June 11, 2008
Chandler's ankle A-OK
Tight end Tripp Chandler was drenched in sweat and still breathing deep to catch his breath when he sat down with UGASports this week to talk about Georgia's upcoming season.
One of the first items he discussed was the status of a bothersome right ankle, one that he tweaked in the third quarter of the Bulldogs' Sugar Bowl win over Hawaii.
The injury put the senior on the shelf for almost a month after returning from New Orleans. But with volunteer workouts now in full swing, Chandler said the ankle is almost 100 percent.
"I'm still looking to drop about eight more pounds," said Chandler, who currently weighs 258. "We got back from the Sugar Bowl and because of my injury I kind of got away from my cardio (cardiovascular workout) and let my weight get away from me."
Although Chandler said his injury didn't amount to much more than a sprain, it was the same ankle that he injured his senior year at Woodstock High while playing in the North-South All-Star game.
"Our trainers just thought that we go ahead and take care of it now so it wouldn't be a problem later," Chandler said. "I remember tweaking it a little midway in the third quarter of the Sugar Bowl. Fortunately, the game was where I could sit out and not have to go back in. We just took it slow, which let me rehab it and now I'm 100 percent."
No doubt Bulldogs coaches are happy about that.
Although depth isn't necessarily a problem at the tight end position with Bruce Figgins, Aron White and freshman Bryce Ros, Chandler's experience is definitely a facet that head coach Mark Richt is counting on this fall.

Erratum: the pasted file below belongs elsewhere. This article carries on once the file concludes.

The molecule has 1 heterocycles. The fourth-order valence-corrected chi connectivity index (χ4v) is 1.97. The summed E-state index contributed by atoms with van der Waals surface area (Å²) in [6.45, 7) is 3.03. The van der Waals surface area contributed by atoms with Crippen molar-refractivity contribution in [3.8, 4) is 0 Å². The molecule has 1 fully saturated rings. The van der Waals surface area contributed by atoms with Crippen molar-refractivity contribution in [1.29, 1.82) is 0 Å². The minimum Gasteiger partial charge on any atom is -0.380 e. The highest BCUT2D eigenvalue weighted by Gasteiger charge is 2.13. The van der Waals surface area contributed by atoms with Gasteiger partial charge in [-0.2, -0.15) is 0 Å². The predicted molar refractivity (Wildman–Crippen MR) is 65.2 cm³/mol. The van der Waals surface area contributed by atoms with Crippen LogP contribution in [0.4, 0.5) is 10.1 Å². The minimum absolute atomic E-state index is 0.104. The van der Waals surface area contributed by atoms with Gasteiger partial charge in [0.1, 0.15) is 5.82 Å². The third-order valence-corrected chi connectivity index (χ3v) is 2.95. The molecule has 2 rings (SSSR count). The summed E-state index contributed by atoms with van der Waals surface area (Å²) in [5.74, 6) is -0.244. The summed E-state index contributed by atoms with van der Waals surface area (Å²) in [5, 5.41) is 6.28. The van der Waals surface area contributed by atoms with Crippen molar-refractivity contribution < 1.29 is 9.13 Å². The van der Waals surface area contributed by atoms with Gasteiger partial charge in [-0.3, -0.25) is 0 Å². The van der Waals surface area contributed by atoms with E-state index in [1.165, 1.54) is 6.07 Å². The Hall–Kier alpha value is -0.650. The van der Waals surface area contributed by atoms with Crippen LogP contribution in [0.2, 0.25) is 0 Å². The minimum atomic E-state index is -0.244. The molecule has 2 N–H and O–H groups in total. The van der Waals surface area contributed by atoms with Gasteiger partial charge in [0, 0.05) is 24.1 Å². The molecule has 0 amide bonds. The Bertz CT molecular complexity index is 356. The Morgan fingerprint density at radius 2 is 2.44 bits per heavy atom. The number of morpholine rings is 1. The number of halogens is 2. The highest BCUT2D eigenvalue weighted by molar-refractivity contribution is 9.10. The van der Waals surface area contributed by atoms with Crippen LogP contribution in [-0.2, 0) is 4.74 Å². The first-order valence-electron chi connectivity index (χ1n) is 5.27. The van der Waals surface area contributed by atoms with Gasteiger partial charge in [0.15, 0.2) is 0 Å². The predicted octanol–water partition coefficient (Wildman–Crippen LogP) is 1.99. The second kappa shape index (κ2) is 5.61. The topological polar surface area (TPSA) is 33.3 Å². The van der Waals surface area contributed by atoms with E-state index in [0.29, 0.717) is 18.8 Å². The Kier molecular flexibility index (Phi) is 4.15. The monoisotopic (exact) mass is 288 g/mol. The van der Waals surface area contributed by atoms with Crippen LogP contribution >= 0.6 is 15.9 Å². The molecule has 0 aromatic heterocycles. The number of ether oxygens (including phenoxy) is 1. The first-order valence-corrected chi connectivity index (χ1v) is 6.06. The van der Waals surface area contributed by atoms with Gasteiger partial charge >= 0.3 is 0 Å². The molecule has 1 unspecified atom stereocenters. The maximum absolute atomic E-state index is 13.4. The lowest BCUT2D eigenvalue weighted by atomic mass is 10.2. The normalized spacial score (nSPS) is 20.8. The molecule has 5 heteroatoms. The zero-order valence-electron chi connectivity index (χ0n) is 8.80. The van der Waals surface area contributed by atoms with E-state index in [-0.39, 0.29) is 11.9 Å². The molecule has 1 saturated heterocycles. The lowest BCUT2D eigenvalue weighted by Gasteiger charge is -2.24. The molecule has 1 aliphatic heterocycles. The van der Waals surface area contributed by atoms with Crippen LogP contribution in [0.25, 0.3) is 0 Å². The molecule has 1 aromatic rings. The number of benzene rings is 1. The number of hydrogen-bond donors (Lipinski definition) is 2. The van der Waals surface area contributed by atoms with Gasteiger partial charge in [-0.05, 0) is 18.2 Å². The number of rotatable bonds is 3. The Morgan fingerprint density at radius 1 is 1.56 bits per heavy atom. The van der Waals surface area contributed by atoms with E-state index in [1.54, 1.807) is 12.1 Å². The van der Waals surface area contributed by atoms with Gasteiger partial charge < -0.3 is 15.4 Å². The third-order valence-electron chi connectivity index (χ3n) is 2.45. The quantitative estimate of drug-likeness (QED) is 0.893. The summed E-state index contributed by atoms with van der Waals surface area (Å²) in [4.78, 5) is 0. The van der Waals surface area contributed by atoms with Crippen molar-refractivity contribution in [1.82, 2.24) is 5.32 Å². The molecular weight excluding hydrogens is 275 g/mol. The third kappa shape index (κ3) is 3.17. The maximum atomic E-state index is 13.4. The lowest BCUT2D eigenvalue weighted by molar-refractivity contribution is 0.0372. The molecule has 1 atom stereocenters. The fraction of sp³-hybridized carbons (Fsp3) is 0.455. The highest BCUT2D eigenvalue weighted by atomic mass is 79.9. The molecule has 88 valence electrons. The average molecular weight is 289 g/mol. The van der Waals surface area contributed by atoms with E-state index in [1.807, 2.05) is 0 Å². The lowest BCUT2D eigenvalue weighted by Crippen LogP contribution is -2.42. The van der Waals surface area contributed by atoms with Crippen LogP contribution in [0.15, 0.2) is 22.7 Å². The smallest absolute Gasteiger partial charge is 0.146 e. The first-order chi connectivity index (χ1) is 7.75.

Chandler, who caught 20 passes for 271 yards and two touchdowns during the regular season, couldn't be happier with his role.
"It's always been a dream of mine to be put in this position, especially with this team because I grew up a huge Dawg fan,"
Chandler said. "I definitely feel it's up to me to try and lead by example.
"That's why I feel it's my job now to make sure when we come out here (for voluntary workouts) to make sure we have something set up each and every day so we're not just standing around wondering what to do."
Currently, the Bulldogs have plenty to keep them occupied.
Besides the daily weight sessions, individual workouts include route running while working on timing with the quarterbacks, along with a running program which is coordinated under the watchful eyes of Georgia's extremely capable training staff.
"We might run some stadiums, we might run some 100-yard sprints, some gassers across the field," Chandler said. "They might have us do a number of different things."
Chandler said their techniques have worked up until now.
"They understand each and every player in this program, how they work, how they run; they understand each and every person here in the starting lineup from (Matthew) Stafford all the way down to the kicker," he said. "We have 125 guys here and they know what expect from each and every one."
Speaking of expectations, Chandler said he's already sensed a different approach in the way how seriously his teammates are taking their summer conditioning.
In fact, Chandler says he's seen nothing like it.
"I don't think I've ever seen our team work as hard as they did in the weight room this first weekend. I think all of us understand that the bar has been set high and there's a big prize to win there. I think all of us have our eyes set on working really hard," Chandler said. "Anytime you hear about college football, people are talking about the Georgia Bulldogs and their chance to maybe win the national championship."
But the Bulldogs are taking nothing for granted.
"We know that we've got a long road ahead of us, it's a rocky road, there's some very good teams that we have to play," Chandler said. "There's not one game that I can think of off the top of my head that's not going to be a struggle for us to win, whether it's home, away or anything. We're going to have to be ready."
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